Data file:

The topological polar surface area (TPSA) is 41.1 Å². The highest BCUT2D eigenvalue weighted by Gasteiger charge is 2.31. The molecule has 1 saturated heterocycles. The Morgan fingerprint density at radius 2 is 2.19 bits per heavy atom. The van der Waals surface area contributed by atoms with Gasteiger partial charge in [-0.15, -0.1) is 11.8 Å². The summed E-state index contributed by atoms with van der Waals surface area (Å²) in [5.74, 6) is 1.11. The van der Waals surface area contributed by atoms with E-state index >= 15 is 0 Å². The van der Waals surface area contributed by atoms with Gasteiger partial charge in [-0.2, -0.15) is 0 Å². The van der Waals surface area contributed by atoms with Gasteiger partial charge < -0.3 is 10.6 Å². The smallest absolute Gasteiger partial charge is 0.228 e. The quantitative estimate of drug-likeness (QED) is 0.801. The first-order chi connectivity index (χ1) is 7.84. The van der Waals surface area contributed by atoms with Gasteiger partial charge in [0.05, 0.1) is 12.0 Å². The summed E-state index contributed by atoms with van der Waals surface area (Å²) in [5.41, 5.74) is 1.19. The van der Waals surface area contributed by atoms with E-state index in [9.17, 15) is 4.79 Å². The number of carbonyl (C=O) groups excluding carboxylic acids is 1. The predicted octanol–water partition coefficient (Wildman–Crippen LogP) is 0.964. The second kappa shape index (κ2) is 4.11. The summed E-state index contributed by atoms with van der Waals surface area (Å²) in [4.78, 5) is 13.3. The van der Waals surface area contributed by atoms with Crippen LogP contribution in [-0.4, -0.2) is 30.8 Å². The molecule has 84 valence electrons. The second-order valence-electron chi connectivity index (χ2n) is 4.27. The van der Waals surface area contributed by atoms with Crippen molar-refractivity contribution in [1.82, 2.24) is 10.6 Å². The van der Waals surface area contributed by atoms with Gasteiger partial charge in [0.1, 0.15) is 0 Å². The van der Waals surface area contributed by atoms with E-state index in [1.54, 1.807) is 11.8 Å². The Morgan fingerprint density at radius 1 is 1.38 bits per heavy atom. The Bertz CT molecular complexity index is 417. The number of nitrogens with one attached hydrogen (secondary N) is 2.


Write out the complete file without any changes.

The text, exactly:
The topological polar surface area (TPSA) is 41.1 Å². The highest BCUT2D eigenvalue weighted by Gasteiger charge is 2.31. The molecule has 1 saturated heterocycles. The Morgan fingerprint density at radius 2 is 2.19 bits per heavy atom. The van der Waals surface area contributed by atoms with Gasteiger partial charge in [-0.15, -0.1) is 11.8 Å². The summed E-state index contributed by atoms with van der Waals surface area (Å²) in [5.74, 6) is 1.11. The van der Waals surface area contributed by atoms with E-state index >= 15 is 0 Å². The van der Waals surface area contributed by atoms with Gasteiger partial charge in [-0.2, -0.15) is 0 Å². The van der Waals surface area contributed by atoms with Gasteiger partial charge < -0.3 is 10.6 Å². The smallest absolute Gasteiger partial charge is 0.228 e. The quantitative estimate of drug-likeness (QED) is 0.801. The first-order chi connectivity index (χ1) is 7.84. The van der Waals surface area contributed by atoms with Gasteiger partial charge in [0.05, 0.1) is 12.0 Å². The summed E-state index contributed by atoms with van der Waals surface area (Å²) in [5.41, 5.74) is 1.19. The van der Waals surface area contributed by atoms with E-state index in [9.17, 15) is 4.79 Å². The number of carbonyl (C=O) groups excluding carboxylic acids is 1. The predicted octanol–water partition coefficient (Wildman–Crippen LogP) is 0.964. The second kappa shape index (κ2) is 4.11. The summed E-state index contributed by atoms with van der Waals surface area (Å²) in [4.78, 5) is 13.3. The van der Waals surface area contributed by atoms with Crippen LogP contribution in [-0.4, -0.2) is 30.8 Å². The molecule has 84 valence electrons. The second-order valence-electron chi connectivity index (χ2n) is 4.27. The van der Waals surface area contributed by atoms with Crippen molar-refractivity contribution in [1.82, 2.24) is 10.6 Å². The van der Waals surface area contributed by atoms with Gasteiger partial charge in [0.1, 0.15) is 0 Å². The van der Waals surface area contributed by atoms with E-state index in [1.54, 1.807) is 11.8 Å². The Morgan fingerprint density at radius 1 is 1.38 bits per heavy atom. The Bertz CT molecular complexity index is 417. The number of nitrogens with one attached hydrogen (secondary N) is 2.